Who stole their land in 1448? Not a European, surely? As far as the rest of the world is concerned, the first white folk to arrive at the southern tip of Africa, a bunch of grumpy sailors led by the Portuguese explorer Bartolomeo Dias, did so in 1488. But that was at Mossel Bay, about 1 100 kilometres from Nkandla as the crow flies. Even then, Dias and his men didn’t pinch any land — although they did sail off with a cow after shooting dead a Khoikhoi herdsman with a crossbow. 
I wonder, though, if these RET rowdies weren’t referring to the Chinese, who were intrepid explorers in their own right, having invented the maritime compass in the 11th century. By the early 1400s they were visiting what is now Somalia on a regular basis. Soon after that, however, China’s Confucian rulers outlawed such expansionism and the country’s merchants were then restricted to trading with nearby tributary states. This, of course, hasn’t stopped them from playing “catch-up” with Africa and elsewhere in more recent years.
Muddied oafs, etc
There is presently much sportsball excitement. England meet Denmark in their Euro 2020 semi-final encounter at Wembley this evening. More importantly, the Cell C Sharks are up against the British & Irish Lions at Ellis Park beforehand. 
Mrs Donaldson, through televisual osmosis, is aware of these events and wants to know why the home nations tourists are called the Lions when no such creatures are native to the muddy islands. She suspects it may be due to imperialism. For all that, she concedes “British & Irish Hedgehogs” does lack a certain something.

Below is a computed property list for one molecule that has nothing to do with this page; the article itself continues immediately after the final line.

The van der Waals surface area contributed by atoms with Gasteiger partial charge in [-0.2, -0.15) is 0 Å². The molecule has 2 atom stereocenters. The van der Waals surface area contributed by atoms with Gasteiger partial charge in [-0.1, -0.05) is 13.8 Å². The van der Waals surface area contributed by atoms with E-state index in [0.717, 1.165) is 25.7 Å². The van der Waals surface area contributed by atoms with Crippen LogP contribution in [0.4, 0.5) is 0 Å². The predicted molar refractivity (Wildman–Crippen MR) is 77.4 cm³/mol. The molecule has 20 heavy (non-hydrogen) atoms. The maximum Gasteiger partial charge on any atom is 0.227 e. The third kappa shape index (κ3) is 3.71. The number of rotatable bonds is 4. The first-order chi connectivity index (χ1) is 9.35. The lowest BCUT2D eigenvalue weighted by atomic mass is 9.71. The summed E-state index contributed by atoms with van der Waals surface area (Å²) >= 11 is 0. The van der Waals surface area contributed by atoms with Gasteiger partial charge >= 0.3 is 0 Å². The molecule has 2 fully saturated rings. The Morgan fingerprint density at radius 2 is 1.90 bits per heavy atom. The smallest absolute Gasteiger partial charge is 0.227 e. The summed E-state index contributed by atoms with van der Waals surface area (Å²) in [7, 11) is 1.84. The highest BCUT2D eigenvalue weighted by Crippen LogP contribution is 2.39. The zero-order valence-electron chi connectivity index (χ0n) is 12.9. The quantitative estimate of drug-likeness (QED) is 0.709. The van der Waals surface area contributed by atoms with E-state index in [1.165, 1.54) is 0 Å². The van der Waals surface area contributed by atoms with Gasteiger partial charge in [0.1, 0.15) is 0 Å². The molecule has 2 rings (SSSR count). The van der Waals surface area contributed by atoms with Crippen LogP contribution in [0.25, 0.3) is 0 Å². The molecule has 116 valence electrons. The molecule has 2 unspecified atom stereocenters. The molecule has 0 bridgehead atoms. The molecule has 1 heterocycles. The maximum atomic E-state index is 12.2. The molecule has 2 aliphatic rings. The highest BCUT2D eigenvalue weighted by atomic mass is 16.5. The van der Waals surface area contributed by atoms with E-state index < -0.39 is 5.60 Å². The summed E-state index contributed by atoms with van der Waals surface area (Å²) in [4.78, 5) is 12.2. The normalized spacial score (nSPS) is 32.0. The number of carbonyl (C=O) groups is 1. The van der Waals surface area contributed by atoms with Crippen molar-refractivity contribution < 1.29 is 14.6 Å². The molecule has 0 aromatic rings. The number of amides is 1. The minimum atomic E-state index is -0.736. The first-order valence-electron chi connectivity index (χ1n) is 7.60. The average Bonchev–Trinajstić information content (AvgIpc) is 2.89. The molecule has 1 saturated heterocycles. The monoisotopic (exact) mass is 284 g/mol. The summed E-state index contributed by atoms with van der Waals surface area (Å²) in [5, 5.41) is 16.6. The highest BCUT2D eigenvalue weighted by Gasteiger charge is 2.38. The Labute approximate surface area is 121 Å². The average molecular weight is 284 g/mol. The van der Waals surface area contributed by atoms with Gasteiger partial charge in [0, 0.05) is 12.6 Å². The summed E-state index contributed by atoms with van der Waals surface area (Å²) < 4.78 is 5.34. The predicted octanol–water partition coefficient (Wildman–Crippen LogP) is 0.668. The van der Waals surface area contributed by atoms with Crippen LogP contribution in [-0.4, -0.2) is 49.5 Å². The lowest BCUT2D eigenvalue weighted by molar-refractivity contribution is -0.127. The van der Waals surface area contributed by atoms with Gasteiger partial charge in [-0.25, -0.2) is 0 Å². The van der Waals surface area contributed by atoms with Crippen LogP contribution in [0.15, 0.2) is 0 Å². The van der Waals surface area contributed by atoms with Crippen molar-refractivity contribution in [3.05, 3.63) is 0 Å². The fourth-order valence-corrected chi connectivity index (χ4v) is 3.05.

Shortly before deadline, it was reported that Bile was on his way to Nkandlastan in a last ditch effort to convince Zuma to hand himself over to police. It appears that Bile could himself be charged with contempt of court if Accused Number One was not arrested by midnight on Wednesday. According to News24, sources within the ANC NEC had requested the police minister first engage with Zuma before police moved to arrest him.
 The Spesbona government will, following the Western Cape’s secession, demand compensation for this act of aggression: half-price espetadas at Dias Tavern, Caledon St, Cape Town. Nothing less.
 Away with this Emirates Airline Park nonsense. The stadium will always be known to the faithful as Ellis Park.